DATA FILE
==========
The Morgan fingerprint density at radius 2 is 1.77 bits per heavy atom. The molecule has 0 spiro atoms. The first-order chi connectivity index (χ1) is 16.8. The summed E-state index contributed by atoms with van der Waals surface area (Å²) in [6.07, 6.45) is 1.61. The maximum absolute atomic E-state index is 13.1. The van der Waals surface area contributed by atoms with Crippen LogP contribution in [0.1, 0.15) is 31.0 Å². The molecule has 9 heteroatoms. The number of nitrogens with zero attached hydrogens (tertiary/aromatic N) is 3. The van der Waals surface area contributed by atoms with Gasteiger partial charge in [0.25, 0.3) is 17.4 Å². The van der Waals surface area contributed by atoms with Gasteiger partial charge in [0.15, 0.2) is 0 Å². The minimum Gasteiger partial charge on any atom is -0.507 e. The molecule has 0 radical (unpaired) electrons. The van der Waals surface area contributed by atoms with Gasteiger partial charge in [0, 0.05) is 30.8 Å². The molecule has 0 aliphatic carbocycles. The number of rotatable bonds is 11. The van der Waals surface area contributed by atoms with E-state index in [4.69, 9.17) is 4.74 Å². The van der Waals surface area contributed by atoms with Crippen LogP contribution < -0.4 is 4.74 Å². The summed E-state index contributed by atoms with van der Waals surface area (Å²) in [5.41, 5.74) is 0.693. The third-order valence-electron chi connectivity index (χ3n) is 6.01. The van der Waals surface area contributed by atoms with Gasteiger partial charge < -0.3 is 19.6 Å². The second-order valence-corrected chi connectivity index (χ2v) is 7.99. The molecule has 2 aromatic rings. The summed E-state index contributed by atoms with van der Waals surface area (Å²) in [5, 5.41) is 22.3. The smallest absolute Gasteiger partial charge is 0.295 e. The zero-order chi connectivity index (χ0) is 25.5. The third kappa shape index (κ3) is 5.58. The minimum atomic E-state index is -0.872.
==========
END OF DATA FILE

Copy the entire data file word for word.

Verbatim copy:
The Morgan fingerprint density at radius 2 is 1.77 bits per heavy atom. The molecule has 0 spiro atoms. The first-order chi connectivity index (χ1) is 16.8. The summed E-state index contributed by atoms with van der Waals surface area (Å²) in [6.07, 6.45) is 1.61. The maximum absolute atomic E-state index is 13.1. The van der Waals surface area contributed by atoms with Crippen LogP contribution in [0.1, 0.15) is 31.0 Å². The molecule has 9 heteroatoms. The number of nitrogens with zero attached hydrogens (tertiary/aromatic N) is 3. The van der Waals surface area contributed by atoms with Gasteiger partial charge in [0.25, 0.3) is 17.4 Å². The van der Waals surface area contributed by atoms with Gasteiger partial charge in [0.15, 0.2) is 0 Å². The minimum Gasteiger partial charge on any atom is -0.507 e. The molecule has 0 radical (unpaired) electrons. The van der Waals surface area contributed by atoms with Gasteiger partial charge in [0, 0.05) is 30.8 Å². The molecule has 0 aliphatic carbocycles. The number of rotatable bonds is 11. The van der Waals surface area contributed by atoms with E-state index in [4.69, 9.17) is 4.74 Å². The van der Waals surface area contributed by atoms with Crippen LogP contribution < -0.4 is 4.74 Å². The summed E-state index contributed by atoms with van der Waals surface area (Å²) in [5.41, 5.74) is 0.693. The third-order valence-electron chi connectivity index (χ3n) is 6.01. The van der Waals surface area contributed by atoms with Gasteiger partial charge < -0.3 is 19.6 Å². The second-order valence-corrected chi connectivity index (χ2v) is 7.99. The molecule has 2 aromatic rings. The summed E-state index contributed by atoms with van der Waals surface area (Å²) in [5, 5.41) is 22.3. The smallest absolute Gasteiger partial charge is 0.295 e. The zero-order chi connectivity index (χ0) is 25.5. The third kappa shape index (κ3) is 5.58. The minimum atomic E-state index is -0.872.